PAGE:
• Relax and enjoy the early years. Reading and writing will come and every child progresses at a different rate. I often say that reading is what replaces potty training in the mommy world. So many moms are concerned with making sure their child can read by a set magical age and worry that something is wrong if their little one is struggling and some push reading just so they have early reader bragging rites. Like with potty training, if you start before the child is fully ready, you will both have some frustration. If you wait until they are ready, it will come much more quickly and will be more fun. If your child is ready at an early age, encourage it, but if your child is struggling, focus on another area and just keep reading aloud and foster the love of books and stories. If your subtraction is challenging, do some fun hands on stuff to help with the concept but keep it light (I'm a fan of M&Ms or goldfish cracker subtraction because they taste so good) and slip it in during conversations.
• Seek out homeschool wisdom from parents who have been doing it a while. New homeschoolers are helpful and full of excitement and great ideas, but nothing beats experience. I want tips and suggestions from parents that have kids that are successful learners because their methods have been proven.
• Don't give up! Don't decide after one year that it's not working because it can take a couple of years to really find your groove and find what works. And then it can all shift and you'll be adjusting yet again. If you start with a mentality that you'll give it a try for a year, there's a good chance you will think that it won't work. Or if you go the virtual school route (which is basically public school at home), you won't have a realistic picture of homeschooling and chances are you will end up frustrated or back at the school. If you go into it with determination to stick through the long haul, you will have a much better chance at success.
• Watch out for the dangers of comparison. There's a definite difference between seeking advice and wisdom and comparing yourself to others. Once can lead to growth and insight while the other tends to lead towards doubt or insecurity. You might feel like you're not doing enough or like you have the wrong curriculum or aren't involved in enough outside activities or are overextending yourself. This can also happen when you look at what public school kids are doing compared to your homeschool kid. I remember worrying that we were missing out on some skills or falling behind in certain areas. It was about 2 years ago that I realized that a huge difference is that my kids are learning their topics in such depth (and not just to pass a test) that their lessons stay with them. I am also able to teach them using what works so that makes the learning more personal. I was worried that my son was too far behind in writing and started to doubt my skills until I hit on the idea to let him write about Minecraft. Suddenly his lazy sentences (The dog was in the yard) turned into elaborate ones filled with details. I remember the first one shocking me because it was, "In the tutorial of the updated version of Minecraft, when you have host privileges you can find a pirate hq and a pirate ship." Really?! Really?! Once I saw that he was indeed capable and learning, I knew that we were on the right track.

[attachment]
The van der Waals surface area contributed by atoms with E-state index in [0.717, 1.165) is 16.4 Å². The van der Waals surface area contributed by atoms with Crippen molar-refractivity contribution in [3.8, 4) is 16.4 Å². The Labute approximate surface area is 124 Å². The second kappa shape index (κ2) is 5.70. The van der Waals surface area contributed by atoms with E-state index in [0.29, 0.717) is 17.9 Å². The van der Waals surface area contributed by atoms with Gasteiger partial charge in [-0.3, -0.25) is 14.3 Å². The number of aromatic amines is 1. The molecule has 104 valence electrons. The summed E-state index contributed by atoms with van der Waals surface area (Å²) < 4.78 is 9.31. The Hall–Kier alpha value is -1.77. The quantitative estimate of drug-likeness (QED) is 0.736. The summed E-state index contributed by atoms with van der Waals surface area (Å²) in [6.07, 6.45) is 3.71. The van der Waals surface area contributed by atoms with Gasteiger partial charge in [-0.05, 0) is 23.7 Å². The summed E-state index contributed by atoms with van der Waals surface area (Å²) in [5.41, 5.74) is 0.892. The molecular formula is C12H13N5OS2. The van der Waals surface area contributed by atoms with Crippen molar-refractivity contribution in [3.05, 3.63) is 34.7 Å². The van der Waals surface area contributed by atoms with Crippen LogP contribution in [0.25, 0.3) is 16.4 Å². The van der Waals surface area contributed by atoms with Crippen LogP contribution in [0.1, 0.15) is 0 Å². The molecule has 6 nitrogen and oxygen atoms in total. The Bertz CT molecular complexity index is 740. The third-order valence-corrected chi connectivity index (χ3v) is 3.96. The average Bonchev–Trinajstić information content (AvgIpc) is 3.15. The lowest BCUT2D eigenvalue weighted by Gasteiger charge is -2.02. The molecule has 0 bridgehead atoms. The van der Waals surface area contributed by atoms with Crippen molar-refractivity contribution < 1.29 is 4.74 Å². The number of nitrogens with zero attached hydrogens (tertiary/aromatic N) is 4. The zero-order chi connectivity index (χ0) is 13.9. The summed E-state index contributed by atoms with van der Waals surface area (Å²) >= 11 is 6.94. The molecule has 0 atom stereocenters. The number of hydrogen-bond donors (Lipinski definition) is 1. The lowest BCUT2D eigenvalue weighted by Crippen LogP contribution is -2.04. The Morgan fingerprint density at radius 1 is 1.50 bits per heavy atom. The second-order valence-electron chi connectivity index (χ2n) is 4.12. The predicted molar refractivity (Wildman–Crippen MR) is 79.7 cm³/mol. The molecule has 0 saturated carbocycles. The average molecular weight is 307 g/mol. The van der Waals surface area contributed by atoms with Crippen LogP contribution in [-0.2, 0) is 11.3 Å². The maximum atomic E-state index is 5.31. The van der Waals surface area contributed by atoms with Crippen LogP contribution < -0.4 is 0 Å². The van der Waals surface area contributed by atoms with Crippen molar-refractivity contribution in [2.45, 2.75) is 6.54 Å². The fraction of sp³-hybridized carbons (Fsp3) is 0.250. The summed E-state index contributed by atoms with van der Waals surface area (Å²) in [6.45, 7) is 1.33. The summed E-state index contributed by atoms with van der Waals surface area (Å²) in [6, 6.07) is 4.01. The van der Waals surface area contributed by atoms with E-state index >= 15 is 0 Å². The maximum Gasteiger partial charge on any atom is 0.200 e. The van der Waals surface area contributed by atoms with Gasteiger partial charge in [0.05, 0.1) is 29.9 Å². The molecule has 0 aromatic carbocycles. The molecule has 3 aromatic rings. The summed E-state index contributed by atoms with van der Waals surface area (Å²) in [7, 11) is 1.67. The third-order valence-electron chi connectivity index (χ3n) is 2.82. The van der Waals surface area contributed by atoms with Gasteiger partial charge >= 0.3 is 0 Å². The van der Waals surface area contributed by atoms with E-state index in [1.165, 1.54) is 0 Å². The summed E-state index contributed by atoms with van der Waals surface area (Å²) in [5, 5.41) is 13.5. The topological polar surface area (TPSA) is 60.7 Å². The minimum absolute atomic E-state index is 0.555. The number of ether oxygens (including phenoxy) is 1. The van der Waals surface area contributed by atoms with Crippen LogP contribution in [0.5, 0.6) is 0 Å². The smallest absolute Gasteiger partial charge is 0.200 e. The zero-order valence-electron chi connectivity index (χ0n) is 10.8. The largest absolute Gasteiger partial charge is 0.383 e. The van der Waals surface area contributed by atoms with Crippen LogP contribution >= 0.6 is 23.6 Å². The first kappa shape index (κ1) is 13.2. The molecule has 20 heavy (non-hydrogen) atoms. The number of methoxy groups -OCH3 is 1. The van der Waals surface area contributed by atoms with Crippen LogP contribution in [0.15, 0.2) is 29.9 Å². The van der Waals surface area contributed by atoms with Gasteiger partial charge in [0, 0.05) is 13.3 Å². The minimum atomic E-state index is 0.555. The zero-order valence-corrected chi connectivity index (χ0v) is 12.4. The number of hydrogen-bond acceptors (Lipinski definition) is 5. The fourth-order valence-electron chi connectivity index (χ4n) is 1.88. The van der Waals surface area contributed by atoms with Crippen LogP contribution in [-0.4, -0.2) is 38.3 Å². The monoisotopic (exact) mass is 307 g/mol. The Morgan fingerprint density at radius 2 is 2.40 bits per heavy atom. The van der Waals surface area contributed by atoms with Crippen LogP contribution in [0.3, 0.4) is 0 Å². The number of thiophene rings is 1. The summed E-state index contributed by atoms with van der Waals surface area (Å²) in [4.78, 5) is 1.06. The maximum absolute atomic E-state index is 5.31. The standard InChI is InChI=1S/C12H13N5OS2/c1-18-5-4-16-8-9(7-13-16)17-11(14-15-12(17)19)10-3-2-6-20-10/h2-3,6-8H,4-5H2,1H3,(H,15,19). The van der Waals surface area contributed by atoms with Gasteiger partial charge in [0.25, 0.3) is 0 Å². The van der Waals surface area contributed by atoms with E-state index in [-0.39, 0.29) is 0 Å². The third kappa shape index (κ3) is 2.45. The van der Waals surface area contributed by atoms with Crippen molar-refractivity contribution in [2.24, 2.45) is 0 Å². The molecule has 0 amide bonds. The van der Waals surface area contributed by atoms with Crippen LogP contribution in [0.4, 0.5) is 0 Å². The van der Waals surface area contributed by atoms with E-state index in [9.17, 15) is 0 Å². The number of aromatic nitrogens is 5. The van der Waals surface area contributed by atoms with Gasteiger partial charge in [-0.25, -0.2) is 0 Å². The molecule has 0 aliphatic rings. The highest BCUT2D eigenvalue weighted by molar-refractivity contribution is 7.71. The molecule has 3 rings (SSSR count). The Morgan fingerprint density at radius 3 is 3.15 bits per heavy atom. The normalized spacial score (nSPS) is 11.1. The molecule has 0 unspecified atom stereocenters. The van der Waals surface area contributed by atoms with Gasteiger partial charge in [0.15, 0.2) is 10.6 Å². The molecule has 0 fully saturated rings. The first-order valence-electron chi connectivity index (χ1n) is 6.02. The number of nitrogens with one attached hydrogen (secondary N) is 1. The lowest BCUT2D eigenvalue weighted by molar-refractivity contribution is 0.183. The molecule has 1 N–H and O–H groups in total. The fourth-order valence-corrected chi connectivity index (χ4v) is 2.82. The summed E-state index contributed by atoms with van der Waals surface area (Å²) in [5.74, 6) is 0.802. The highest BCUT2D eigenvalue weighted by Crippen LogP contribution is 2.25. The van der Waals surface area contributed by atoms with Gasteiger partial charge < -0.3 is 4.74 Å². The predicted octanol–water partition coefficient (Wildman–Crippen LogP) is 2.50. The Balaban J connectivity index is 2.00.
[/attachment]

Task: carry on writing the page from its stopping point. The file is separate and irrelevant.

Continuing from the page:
If I had to condense this whole post, I'd say the following:
It's so important to enjoy your kids, enjoy the learning process, have fun, remember that you have 10-12 years to teach them all they need to know for the world, and one of the most important things you can teach your child is how to learn on their own throughout life.
Check out the Weird Unsocialized Homeschoolers Weekly Wrap-Up here